A Project Approval Request (PAR) is required for all construction projects greater than $100K. For more information, see the.
To determine if the PAR expenses are capital or non-capital in nature, see Appendix C: Flow Chart, Capitalizing Construction Projects in University Policy 3.9, Capital Assets.
One way to distinguish between what is a capital transaction and what is a non-capital transaction is to think about what can be depreciated as an asset, or whether or not it is a consumable item.
These items are non-capital and cannot be depreciated as an asset. The university has a sub-account (NONCA) within the project for these non-capital costs.
Some non-capital costs include:
Fabricated equipment is equipment built on-site, but not purchased in final form. This scenario falls under the purview of Capital Assets.
For further information or assistance regarding this scenario, please review University Policy 3.9, Capital Assets.
In addition, you may elect to contact Capital Assets at firstname.lastname@example.org.
PLCIP and PLSUCF accounts contain construction (CAPC) and expense object codes. When creating an asset, the construction and expense object codes are reversed and moved to an acquisition (CAPA) object code. If there are non-capital expenses within the project account, the non-capital expenses remain in a NONCA sub-account and will not be capitalized.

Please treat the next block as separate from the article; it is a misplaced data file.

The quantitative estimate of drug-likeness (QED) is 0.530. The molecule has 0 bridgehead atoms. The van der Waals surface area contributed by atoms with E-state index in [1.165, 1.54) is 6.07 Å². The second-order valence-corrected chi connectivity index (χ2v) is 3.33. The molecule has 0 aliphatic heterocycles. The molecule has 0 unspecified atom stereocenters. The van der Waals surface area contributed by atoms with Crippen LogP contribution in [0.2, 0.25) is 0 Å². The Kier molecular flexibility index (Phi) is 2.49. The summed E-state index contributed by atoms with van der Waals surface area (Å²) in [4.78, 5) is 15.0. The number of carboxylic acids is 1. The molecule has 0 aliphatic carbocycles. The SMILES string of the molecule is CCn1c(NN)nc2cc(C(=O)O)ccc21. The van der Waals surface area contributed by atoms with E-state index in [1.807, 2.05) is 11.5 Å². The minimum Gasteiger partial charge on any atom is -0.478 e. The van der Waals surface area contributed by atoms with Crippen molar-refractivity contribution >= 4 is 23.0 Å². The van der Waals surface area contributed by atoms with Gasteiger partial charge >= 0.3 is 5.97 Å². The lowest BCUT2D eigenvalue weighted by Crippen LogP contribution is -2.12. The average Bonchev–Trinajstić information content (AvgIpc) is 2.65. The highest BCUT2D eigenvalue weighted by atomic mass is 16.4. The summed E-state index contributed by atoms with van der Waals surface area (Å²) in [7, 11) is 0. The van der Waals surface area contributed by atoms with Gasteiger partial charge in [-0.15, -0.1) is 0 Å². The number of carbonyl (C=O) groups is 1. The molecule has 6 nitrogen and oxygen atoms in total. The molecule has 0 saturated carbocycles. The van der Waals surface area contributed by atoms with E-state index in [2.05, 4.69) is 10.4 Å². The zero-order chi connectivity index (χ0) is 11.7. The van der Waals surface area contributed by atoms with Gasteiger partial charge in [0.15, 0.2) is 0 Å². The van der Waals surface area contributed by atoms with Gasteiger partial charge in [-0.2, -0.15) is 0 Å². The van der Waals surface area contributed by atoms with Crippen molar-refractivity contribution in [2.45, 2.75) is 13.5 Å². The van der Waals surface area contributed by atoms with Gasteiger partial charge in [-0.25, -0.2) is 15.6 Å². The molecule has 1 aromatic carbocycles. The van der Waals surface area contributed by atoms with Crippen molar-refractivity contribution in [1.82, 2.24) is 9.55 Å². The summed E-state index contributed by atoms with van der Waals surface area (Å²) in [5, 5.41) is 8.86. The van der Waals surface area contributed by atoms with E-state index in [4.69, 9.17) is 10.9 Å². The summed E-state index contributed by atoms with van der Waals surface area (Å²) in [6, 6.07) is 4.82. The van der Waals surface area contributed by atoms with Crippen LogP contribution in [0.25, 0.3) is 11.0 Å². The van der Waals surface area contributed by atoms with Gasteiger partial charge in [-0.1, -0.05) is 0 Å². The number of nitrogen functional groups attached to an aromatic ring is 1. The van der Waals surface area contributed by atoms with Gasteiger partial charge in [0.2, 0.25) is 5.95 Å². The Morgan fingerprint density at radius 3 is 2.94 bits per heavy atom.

The acquisition object code total is capital.
To determine the full cost of a project: Acquisition total + NONCA object codes total = Full project cost. The asset and depreciation are recorded in a PLCAPT account.
Capital Project funding must be available so that Plant Accounting can transfer the balances out of the proper accounts to the capital project accounts at the time the PAR account is approved.
Some issues to be on the lookout for include whether or not the payment is charged to a capital or non-capital account. Different object codes are used for each. Object codes that are construction object codes are those that can only be used in the capital accounts. They begin with 393X. If it is a capital account, then the code cannot be used in anything other than a PLSUCF – noting state-funded projects; and a PLCIP – noting projects funded by other sources.
Payment requests for improvements to a lease that the university has entered into must be added as a leasehold improvement and depreciated for the duration of the lease. The costs must total at least $100,000, and lease agreements that contain improvements paid for by Cornell need to be recorded in a PLCIP account.
The university has established capital project funding guidelines that must be followed. See the Capital Project Funding Guidelines on the Internal Borrowing Guidelines for information on effectively using capital resources, including debt financing.page. Also see
For further information or assistance, please contact Plant Accounting.
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